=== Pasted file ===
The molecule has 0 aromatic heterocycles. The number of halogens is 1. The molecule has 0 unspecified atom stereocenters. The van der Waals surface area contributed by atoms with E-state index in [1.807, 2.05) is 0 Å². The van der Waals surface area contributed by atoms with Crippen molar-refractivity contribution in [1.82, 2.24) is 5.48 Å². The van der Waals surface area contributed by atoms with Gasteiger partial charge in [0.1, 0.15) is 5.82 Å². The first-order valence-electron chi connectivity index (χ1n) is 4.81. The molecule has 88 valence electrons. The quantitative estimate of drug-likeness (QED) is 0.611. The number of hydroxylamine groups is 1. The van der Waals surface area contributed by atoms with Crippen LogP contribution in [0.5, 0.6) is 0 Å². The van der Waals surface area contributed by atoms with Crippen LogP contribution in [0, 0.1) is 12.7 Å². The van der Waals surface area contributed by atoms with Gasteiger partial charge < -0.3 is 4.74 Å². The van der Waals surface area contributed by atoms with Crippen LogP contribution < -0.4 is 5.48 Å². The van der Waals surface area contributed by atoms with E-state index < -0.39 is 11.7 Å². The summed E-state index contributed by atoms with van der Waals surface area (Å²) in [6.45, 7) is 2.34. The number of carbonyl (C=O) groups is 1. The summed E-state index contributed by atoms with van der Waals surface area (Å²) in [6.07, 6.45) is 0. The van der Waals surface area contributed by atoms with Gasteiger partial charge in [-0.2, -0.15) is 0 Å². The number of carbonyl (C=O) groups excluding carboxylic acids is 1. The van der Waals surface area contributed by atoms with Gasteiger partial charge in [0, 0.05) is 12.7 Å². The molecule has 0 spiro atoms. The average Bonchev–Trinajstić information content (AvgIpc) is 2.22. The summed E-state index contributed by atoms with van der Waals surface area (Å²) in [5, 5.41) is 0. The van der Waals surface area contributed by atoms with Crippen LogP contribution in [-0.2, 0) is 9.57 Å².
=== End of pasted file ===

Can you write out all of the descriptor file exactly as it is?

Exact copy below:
The molecule has 0 aromatic heterocycles. The number of halogens is 1. The molecule has 0 unspecified atom stereocenters. The van der Waals surface area contributed by atoms with E-state index in [1.807, 2.05) is 0 Å². The van der Waals surface area contributed by atoms with Crippen molar-refractivity contribution in [1.82, 2.24) is 5.48 Å². The van der Waals surface area contributed by atoms with Gasteiger partial charge in [0.1, 0.15) is 5.82 Å². The first-order valence-electron chi connectivity index (χ1n) is 4.81. The molecule has 88 valence electrons. The quantitative estimate of drug-likeness (QED) is 0.611. The number of hydroxylamine groups is 1. The van der Waals surface area contributed by atoms with Crippen LogP contribution in [0.5, 0.6) is 0 Å². The van der Waals surface area contributed by atoms with Crippen LogP contribution in [0, 0.1) is 12.7 Å². The van der Waals surface area contributed by atoms with Gasteiger partial charge < -0.3 is 4.74 Å². The van der Waals surface area contributed by atoms with Crippen LogP contribution < -0.4 is 5.48 Å². The van der Waals surface area contributed by atoms with E-state index < -0.39 is 11.7 Å². The summed E-state index contributed by atoms with van der Waals surface area (Å²) in [6.45, 7) is 2.34. The number of carbonyl (C=O) groups is 1. The summed E-state index contributed by atoms with van der Waals surface area (Å²) in [6.07, 6.45) is 0. The van der Waals surface area contributed by atoms with Gasteiger partial charge in [-0.2, -0.15) is 0 Å². The number of carbonyl (C=O) groups excluding carboxylic acids is 1. The van der Waals surface area contributed by atoms with Gasteiger partial charge in [0, 0.05) is 12.7 Å². The molecule has 0 spiro atoms. The average Bonchev–Trinajstić information content (AvgIpc) is 2.22. The summed E-state index contributed by atoms with van der Waals surface area (Å²) in [5, 5.41) is 0. The van der Waals surface area contributed by atoms with Crippen LogP contribution in [-0.2, 0) is 9.57 Å².